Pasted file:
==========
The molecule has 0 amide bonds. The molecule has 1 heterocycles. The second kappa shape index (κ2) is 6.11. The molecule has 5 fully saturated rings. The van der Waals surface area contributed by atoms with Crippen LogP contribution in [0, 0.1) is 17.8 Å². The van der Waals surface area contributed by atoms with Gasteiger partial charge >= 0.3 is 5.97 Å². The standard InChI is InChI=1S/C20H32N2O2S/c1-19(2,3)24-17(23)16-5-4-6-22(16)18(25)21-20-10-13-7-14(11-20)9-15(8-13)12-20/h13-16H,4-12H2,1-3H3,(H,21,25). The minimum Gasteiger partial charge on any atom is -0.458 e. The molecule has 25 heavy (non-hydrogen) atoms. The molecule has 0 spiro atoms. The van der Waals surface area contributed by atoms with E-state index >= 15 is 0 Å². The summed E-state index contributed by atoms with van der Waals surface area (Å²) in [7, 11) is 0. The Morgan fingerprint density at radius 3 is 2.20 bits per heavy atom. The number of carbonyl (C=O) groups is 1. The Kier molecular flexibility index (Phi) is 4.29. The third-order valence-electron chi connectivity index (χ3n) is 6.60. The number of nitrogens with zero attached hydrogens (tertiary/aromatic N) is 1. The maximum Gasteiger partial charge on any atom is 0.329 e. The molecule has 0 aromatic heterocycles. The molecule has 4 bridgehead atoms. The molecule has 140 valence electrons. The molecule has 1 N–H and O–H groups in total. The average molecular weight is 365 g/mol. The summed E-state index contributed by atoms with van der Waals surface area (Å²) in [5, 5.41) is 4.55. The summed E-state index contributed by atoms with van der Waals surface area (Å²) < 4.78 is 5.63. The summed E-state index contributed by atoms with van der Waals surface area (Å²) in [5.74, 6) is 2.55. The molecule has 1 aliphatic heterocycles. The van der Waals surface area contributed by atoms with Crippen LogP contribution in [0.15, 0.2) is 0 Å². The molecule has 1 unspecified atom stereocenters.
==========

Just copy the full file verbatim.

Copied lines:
The molecule has 0 amide bonds. The molecule has 1 heterocycles. The second kappa shape index (κ2) is 6.11. The molecule has 5 fully saturated rings. The van der Waals surface area contributed by atoms with Crippen LogP contribution in [0, 0.1) is 17.8 Å². The van der Waals surface area contributed by atoms with Gasteiger partial charge >= 0.3 is 5.97 Å². The standard InChI is InChI=1S/C20H32N2O2S/c1-19(2,3)24-17(23)16-5-4-6-22(16)18(25)21-20-10-13-7-14(11-20)9-15(8-13)12-20/h13-16H,4-12H2,1-3H3,(H,21,25). The minimum Gasteiger partial charge on any atom is -0.458 e. The molecule has 25 heavy (non-hydrogen) atoms. The molecule has 0 spiro atoms. The van der Waals surface area contributed by atoms with E-state index >= 15 is 0 Å². The summed E-state index contributed by atoms with van der Waals surface area (Å²) in [7, 11) is 0. The Morgan fingerprint density at radius 3 is 2.20 bits per heavy atom. The number of carbonyl (C=O) groups is 1. The Kier molecular flexibility index (Phi) is 4.29. The third-order valence-electron chi connectivity index (χ3n) is 6.60. The number of nitrogens with zero attached hydrogens (tertiary/aromatic N) is 1. The maximum Gasteiger partial charge on any atom is 0.329 e. The molecule has 0 aromatic heterocycles. The molecule has 4 bridgehead atoms. The molecule has 140 valence electrons. The molecule has 1 N–H and O–H groups in total. The average molecular weight is 365 g/mol. The summed E-state index contributed by atoms with van der Waals surface area (Å²) in [5, 5.41) is 4.55. The summed E-state index contributed by atoms with van der Waals surface area (Å²) < 4.78 is 5.63. The summed E-state index contributed by atoms with van der Waals surface area (Å²) in [5.74, 6) is 2.55. The molecule has 1 aliphatic heterocycles. The van der Waals surface area contributed by atoms with Crippen LogP contribution in [0.15, 0.2) is 0 Å². The molecule has 1 unspecified atom stereocenters.